“The VanderMeers have, once again, captured the essence of the genre…. This book is a must-have collection for fans of steampunk and those who love a dark, rousing tale of what could have been.”

“Overall, Steampunk II: Steampunk Reloaded resembles the current steampunk community itself: innovatively creative, expansive, and armed with something for everyone.”

“This is a well-put-together anthology suited for both lovers of Steampunk and those new to the genre.”

“Though it may be the brass’s flash that first attracts readers, it’s the grime and verdigris that makes the stories, and this anthology, so compelling.”
Time Out Chicago

Ann VanderMeer is the Hugo Award–winning editor of Weird Fiction Review. She was the fiction editor at Weird Tales and the publisher of Buzzcity Press, work for which received the British Fantasy, International Horror Guild, and Rhysling awards. An expert on Victoriana, she is the co-editor of the bestselling World Fantasy Award–nominated Steampunk series. Her other anthologies include the Best American Fantasy and Leviathan series, The Thackery T. Lambshead Pocket Guide to Eccentric & Discredited Diseases, The New Weird, and Last Drink, Bird Head.

Jeff VanderMeer is the best-selling author of City of Saints and Madmen, the noir thriller Finch, and the quintessential guide to writers, Booklife. His award-winning novels have made the year’s best lists at Publishers Weekly, the San Francisco Chronicle, and the Wall Street Journal. His nonfiction and reviews have appeared in Washington Post Book World, the Huffington Post, and the New York Times Book Review.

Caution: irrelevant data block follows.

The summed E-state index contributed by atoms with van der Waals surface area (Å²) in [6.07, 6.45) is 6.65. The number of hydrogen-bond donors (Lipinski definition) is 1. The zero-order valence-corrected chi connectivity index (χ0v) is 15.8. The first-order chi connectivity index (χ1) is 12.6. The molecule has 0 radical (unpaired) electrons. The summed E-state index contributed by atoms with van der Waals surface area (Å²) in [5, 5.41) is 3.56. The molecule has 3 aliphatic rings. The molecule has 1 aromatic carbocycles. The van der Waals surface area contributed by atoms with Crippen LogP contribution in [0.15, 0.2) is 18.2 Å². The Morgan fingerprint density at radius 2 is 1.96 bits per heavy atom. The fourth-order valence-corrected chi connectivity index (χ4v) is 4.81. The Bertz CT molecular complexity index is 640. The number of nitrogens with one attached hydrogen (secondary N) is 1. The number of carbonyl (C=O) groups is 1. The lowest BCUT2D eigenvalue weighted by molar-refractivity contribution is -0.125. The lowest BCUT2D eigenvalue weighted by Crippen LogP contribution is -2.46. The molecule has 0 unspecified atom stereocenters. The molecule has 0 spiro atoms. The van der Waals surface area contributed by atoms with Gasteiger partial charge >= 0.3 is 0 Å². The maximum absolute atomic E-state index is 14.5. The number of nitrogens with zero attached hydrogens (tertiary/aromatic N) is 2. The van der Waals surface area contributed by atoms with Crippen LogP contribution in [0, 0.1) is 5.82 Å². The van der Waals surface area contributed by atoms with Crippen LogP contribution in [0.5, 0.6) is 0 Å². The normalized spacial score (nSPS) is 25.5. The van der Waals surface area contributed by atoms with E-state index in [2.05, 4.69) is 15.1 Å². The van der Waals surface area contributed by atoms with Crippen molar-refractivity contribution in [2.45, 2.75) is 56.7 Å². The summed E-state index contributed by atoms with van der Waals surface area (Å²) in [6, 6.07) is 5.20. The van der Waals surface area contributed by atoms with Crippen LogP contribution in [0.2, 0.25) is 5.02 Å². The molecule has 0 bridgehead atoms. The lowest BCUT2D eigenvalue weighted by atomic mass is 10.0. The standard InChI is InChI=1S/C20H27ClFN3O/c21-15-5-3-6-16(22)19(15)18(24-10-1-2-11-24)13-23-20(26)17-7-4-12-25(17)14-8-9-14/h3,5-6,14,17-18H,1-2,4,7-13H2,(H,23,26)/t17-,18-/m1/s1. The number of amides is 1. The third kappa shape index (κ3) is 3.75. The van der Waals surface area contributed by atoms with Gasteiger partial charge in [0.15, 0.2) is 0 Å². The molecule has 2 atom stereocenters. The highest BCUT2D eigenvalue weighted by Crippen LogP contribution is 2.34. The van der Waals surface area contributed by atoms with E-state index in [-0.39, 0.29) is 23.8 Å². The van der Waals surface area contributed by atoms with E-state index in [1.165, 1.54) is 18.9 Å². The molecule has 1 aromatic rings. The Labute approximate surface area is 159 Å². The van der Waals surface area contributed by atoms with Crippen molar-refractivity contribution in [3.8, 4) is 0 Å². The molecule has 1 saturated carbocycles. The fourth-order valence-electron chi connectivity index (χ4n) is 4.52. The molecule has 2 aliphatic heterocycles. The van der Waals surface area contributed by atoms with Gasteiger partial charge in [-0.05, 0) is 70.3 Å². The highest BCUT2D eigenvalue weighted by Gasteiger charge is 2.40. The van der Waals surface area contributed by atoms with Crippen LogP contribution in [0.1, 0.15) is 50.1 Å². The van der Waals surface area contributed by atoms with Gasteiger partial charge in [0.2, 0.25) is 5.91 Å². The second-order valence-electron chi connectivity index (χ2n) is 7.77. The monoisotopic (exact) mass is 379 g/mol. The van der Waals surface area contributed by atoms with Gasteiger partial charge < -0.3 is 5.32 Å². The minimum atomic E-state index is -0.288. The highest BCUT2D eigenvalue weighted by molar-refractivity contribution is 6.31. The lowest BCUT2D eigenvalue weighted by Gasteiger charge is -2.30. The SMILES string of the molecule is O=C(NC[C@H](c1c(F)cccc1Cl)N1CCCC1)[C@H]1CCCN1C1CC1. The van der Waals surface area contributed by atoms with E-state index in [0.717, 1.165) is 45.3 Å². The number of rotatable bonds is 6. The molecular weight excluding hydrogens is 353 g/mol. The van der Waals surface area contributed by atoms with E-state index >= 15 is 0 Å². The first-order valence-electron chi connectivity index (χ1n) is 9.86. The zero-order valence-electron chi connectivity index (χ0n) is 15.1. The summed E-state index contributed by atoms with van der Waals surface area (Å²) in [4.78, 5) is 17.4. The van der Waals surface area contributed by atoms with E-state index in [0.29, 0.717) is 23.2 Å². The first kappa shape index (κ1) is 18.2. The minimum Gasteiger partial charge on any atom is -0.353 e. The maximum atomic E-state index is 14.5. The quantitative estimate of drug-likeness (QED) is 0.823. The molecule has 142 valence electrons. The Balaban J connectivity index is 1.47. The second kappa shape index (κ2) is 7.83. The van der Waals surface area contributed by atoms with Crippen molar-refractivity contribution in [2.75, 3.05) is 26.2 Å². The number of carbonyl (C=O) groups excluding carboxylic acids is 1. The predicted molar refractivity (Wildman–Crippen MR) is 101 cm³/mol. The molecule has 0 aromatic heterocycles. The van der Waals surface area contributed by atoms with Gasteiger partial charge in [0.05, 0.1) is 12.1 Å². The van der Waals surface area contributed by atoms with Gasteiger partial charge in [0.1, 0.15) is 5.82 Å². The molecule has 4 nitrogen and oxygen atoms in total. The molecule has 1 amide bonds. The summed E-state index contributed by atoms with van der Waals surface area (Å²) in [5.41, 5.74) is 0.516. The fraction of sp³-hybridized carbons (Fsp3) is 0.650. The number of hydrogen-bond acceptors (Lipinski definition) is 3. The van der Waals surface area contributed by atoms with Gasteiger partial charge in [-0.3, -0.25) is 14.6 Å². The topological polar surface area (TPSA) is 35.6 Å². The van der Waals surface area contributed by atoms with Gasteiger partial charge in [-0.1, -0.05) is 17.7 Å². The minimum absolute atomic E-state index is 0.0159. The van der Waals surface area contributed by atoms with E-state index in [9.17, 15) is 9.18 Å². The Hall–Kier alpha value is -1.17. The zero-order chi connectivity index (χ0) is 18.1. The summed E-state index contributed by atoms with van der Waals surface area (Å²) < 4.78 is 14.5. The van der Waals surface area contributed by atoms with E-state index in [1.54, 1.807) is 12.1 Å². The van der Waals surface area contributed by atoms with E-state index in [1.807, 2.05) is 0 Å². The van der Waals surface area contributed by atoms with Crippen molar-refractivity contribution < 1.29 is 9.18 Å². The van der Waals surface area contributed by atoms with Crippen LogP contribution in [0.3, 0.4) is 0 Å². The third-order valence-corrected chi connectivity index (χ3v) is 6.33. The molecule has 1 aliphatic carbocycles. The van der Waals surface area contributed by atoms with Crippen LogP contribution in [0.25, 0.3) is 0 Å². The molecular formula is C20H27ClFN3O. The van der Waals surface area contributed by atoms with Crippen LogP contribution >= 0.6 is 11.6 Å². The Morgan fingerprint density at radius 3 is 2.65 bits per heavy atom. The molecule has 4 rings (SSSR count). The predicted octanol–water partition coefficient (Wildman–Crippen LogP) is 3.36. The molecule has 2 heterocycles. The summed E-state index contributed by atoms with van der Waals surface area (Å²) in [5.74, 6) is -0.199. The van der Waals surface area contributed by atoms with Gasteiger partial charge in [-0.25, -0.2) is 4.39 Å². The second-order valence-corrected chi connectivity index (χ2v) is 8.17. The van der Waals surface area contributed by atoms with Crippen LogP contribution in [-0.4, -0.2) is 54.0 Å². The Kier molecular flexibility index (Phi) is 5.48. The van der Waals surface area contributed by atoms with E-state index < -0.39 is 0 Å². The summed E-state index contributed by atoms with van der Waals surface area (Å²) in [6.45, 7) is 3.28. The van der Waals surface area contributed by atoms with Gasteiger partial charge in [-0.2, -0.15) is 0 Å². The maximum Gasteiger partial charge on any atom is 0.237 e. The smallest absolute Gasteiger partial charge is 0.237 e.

Praise for Steampunk

“The VanderMeers (The New Weird) have assembled another outstanding theme anthology, this one featuring stories set in alternate Victorian eras. Michael Moorcock, the godfather of steampunk, is represented by an excerpt from his classic novel The Warlord of the Air. In ‘Lord Kelvin’s Machine,’ a fine tale from prolific steampunk author James P. Blaylock, mad scientists plot to throw the Earth into the path of a passing comet, declaring that ‘science will save us this time, gentlemen, if it doesn’t kill us first.’ Michael Chabon’s vivid and moving ‘The Martian Agent, a Planetary Romance’ recounts the lives of two young brothers in the aftermath of George Custer’s mutiny against Queen Victoria, while historical fantasist Mary Gentle describes a classic struggle between safety and progress in ‘A Sun in the Attic.’ This is a superb introduction to one of the most popular and inventive subgenres in science fiction.”
Publishers Weekly, starred review

“Chock full of brass, steam, diabolical engines, villains, Victorian aesthetics, romance, and humour…[a]n essential primer!”
—Jake Von Slatt, The Steampunk Workshop

“All stories contained in the anthology Steampunk collected by Ann and Jeff VanderMeer are of high quality…. Recommended for those who enjoy steampunk and those who want a diverse exposure to the possibilities within steampunk.”
SF Revu

“The VanderMeers’ anthologies seem to be establishing a new landmark for the aughts…. Blimey, guv’nor! Mission accomplished!”
The Fix

“It is as if a mad scientist had done all his shopping at Victoriana instead of Sharper Image…. [It] effectively captures what the steampunk genre is all about.”
Los Angeles Times

“…of all speculative fiction’s subgenres, steampunk is proving to be among the most popular and influential…. Anne and Jeff VanderMeer have gathered many of the gnarliest examples of the genre in their Steampunk anthology.”
Manchester Guardian

“…dark pseudo-Victorian fun…a great deal to offer the casual reader and the critic alike….”
SF Site

“…from the inception of Steampunk right up through today…a great book…I can’t put it down.”

“This new collection of previously published stories spotlights some of the best short work in the subgenre.”
San Francisco Chronicle